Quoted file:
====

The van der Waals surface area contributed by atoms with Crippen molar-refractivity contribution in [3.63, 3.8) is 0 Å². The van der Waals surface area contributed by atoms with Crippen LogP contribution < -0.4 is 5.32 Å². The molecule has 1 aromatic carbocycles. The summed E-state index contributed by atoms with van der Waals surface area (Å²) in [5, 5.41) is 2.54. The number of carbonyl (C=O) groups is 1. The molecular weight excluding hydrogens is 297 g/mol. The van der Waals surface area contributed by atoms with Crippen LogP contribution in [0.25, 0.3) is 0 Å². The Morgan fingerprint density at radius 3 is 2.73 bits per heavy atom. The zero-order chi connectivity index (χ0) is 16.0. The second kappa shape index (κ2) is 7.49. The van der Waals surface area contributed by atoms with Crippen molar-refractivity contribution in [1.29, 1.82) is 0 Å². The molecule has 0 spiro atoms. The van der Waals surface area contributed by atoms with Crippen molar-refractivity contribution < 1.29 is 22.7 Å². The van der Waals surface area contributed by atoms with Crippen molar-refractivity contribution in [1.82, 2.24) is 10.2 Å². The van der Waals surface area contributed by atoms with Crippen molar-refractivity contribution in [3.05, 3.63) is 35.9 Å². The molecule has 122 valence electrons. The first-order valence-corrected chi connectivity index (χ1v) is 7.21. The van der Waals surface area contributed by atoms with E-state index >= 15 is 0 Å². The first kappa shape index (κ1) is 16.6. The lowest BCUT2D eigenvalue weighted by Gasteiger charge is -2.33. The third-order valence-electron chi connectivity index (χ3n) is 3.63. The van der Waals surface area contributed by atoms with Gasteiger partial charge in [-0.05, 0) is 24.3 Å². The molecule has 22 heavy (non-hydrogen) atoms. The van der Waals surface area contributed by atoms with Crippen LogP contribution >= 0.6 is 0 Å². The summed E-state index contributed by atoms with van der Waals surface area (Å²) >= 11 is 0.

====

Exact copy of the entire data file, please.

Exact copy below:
The van der Waals surface area contributed by atoms with Crippen molar-refractivity contribution in [3.63, 3.8) is 0 Å². The van der Waals surface area contributed by atoms with Crippen LogP contribution < -0.4 is 5.32 Å². The molecule has 1 aromatic carbocycles. The summed E-state index contributed by atoms with van der Waals surface area (Å²) in [5, 5.41) is 2.54. The number of carbonyl (C=O) groups is 1. The molecular weight excluding hydrogens is 297 g/mol. The van der Waals surface area contributed by atoms with Crippen LogP contribution in [0.25, 0.3) is 0 Å². The Morgan fingerprint density at radius 3 is 2.73 bits per heavy atom. The zero-order chi connectivity index (χ0) is 16.0. The second kappa shape index (κ2) is 7.49. The van der Waals surface area contributed by atoms with Crippen molar-refractivity contribution in [1.29, 1.82) is 0 Å². The molecule has 0 spiro atoms. The van der Waals surface area contributed by atoms with Crippen molar-refractivity contribution < 1.29 is 22.7 Å². The van der Waals surface area contributed by atoms with Crippen molar-refractivity contribution in [1.82, 2.24) is 10.2 Å². The van der Waals surface area contributed by atoms with Crippen molar-refractivity contribution in [3.05, 3.63) is 35.9 Å². The molecule has 122 valence electrons. The first-order valence-corrected chi connectivity index (χ1v) is 7.21. The van der Waals surface area contributed by atoms with E-state index >= 15 is 0 Å². The first kappa shape index (κ1) is 16.6. The lowest BCUT2D eigenvalue weighted by Gasteiger charge is -2.33. The third-order valence-electron chi connectivity index (χ3n) is 3.63. The van der Waals surface area contributed by atoms with Gasteiger partial charge in [-0.05, 0) is 24.3 Å². The molecule has 22 heavy (non-hydrogen) atoms. The van der Waals surface area contributed by atoms with Crippen LogP contribution >= 0.6 is 0 Å². The summed E-state index contributed by atoms with van der Waals surface area (Å²) >= 11 is 0.